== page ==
This assinine global warming debate is out of control and the loonies are winning. I nearly shat myself last week when I'd read that bottled water from the Pacific island of Fiji is the 'Hummer' of bottled waters. Now, I'm a Polynesian at heart - and I buy Fiji water first because it helps the economy there and it is rather clean as industries go. Secondly, it is rather good as bottled waters go. Then this article shows up: http://www.treehugger.com/files/2007/02/pablo_calculate.php.

Now understand - it does not matter what Fiji's primary export is, the distance from Fiji to China or Seattle remains unchanged. The cost to ship tarot or bottled water is the same, pound for pound. So that's a red herring. If they produced some smoke stack product, say iron castings for Chinese ox yokes, it would produce even more polution. Same with frozen fish or any other resource they have access to.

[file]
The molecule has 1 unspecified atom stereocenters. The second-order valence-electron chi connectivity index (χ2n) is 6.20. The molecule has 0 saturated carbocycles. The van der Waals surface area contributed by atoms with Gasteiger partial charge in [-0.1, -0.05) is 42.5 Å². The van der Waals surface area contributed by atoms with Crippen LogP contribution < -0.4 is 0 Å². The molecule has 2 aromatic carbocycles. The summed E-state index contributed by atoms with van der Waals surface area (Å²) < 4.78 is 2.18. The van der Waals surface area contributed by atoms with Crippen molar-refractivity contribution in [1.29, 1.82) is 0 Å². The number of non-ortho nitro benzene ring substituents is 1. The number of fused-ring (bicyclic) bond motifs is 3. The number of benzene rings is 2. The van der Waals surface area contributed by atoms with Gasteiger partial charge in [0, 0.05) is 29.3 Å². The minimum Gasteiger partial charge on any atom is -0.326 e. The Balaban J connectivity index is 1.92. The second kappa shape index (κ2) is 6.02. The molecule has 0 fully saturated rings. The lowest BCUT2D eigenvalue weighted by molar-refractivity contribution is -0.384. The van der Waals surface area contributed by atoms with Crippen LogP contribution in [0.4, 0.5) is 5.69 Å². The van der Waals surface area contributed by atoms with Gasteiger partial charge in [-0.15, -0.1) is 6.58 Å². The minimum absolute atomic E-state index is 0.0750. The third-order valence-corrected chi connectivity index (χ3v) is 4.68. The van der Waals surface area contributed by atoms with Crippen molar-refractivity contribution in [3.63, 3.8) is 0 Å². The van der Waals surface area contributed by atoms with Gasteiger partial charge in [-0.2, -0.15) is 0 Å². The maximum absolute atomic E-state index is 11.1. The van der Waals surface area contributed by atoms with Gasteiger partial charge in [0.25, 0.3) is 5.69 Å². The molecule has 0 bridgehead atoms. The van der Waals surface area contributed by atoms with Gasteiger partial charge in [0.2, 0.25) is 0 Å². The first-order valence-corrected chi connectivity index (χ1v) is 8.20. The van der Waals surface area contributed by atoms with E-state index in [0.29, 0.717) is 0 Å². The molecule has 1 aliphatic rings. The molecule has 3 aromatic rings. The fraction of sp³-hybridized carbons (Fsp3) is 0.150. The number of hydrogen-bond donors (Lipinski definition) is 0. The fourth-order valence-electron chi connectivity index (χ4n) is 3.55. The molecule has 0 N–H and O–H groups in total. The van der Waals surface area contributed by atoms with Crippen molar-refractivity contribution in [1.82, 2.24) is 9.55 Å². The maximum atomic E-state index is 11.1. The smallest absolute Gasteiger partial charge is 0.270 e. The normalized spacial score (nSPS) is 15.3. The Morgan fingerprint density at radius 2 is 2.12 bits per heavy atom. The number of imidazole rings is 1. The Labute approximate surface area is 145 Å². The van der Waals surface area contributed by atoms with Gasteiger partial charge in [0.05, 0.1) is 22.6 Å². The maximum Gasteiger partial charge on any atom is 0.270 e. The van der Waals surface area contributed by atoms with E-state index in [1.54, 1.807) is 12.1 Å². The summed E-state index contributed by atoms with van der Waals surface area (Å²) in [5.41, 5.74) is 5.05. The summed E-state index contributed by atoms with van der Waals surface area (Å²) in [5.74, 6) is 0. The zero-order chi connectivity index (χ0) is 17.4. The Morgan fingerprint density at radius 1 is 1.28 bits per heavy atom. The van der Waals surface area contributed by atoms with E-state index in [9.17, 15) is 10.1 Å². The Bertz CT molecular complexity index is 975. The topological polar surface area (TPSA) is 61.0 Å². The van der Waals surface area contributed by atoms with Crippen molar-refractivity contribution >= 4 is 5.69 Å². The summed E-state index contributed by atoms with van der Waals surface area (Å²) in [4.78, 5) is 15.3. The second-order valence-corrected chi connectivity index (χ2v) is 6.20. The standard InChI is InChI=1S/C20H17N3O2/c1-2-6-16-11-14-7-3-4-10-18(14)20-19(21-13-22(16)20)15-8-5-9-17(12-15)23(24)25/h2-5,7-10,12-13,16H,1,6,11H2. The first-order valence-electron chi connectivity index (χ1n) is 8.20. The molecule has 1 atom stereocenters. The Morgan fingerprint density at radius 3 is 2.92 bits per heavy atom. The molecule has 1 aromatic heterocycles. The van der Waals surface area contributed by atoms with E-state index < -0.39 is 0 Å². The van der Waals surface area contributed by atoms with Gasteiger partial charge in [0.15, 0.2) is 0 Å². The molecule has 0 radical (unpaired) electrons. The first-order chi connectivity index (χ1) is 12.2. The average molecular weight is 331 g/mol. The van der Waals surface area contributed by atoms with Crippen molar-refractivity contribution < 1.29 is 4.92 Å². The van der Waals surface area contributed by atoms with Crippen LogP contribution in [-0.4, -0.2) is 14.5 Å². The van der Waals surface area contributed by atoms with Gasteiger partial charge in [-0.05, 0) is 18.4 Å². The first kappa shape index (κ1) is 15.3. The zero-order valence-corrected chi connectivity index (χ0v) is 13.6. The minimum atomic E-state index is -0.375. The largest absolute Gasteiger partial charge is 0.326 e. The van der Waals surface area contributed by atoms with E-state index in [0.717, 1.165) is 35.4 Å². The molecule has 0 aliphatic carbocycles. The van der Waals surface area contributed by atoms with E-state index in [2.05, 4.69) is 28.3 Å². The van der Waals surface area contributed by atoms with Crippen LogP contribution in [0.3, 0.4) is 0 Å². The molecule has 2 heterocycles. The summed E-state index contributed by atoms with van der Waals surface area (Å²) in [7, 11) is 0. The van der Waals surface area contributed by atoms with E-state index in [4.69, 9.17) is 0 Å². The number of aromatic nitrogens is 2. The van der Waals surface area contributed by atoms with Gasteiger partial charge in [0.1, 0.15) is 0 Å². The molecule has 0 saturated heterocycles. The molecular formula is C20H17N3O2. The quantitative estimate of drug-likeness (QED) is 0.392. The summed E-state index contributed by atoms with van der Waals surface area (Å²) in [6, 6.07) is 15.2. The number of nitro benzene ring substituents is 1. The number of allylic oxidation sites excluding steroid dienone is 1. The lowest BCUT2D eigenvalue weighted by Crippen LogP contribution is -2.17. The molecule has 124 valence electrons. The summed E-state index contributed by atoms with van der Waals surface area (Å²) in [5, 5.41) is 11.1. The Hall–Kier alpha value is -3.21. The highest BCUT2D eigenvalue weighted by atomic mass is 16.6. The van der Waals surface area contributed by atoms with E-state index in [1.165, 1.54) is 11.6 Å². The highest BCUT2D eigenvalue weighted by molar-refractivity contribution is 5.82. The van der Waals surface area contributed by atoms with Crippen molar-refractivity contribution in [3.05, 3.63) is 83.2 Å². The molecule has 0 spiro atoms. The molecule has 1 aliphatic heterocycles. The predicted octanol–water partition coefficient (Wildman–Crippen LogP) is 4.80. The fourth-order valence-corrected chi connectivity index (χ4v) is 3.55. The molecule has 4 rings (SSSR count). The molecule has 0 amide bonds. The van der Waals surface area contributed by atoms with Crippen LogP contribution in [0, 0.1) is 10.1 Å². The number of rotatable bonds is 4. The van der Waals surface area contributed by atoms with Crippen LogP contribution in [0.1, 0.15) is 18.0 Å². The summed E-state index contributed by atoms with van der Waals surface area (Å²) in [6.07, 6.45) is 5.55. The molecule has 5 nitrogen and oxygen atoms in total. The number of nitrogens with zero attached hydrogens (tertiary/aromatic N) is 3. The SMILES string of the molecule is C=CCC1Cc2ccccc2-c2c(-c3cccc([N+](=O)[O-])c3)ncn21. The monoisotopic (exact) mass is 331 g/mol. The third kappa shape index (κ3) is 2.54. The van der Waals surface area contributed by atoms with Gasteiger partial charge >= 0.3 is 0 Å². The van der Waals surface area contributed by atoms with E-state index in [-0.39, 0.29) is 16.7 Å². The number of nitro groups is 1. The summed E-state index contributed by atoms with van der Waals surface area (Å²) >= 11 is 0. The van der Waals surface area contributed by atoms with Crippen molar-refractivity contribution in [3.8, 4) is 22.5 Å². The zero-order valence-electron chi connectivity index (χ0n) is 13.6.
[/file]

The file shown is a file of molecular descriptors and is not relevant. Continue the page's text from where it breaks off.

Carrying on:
So what they have is water. http://www.fijiwater.com/, and it's pretty damn good and it puts a few folks to work in a clean industry, and it is an infinitely renewable resource. The bottles are recycleable. What the hell is the problem here? The problem is the frigging loonies, the same bastids that want to have mercury buried in the backyards of the world have the same idiot ideas about Fijian exports. The arrogant asshat truely believes it's just water and that folks like me are environmental Nazis or worse for buying it and helping feed the Fijians who produce it.

And that whole absurdity about how many gallons of water it takes to create a single bottle of Fiji water - apparently this nit has never seen the Columbia river. Certainly he's never seen the Ba or Rewa rivers in Fiji where 99.9999999% of all of Fiji's fresh water drains into the sea, unused. The artesian water that is actually bottled also goes out to sea by way of seams in the rock that makes up the island. Were it not bottled it would be wasted entirely.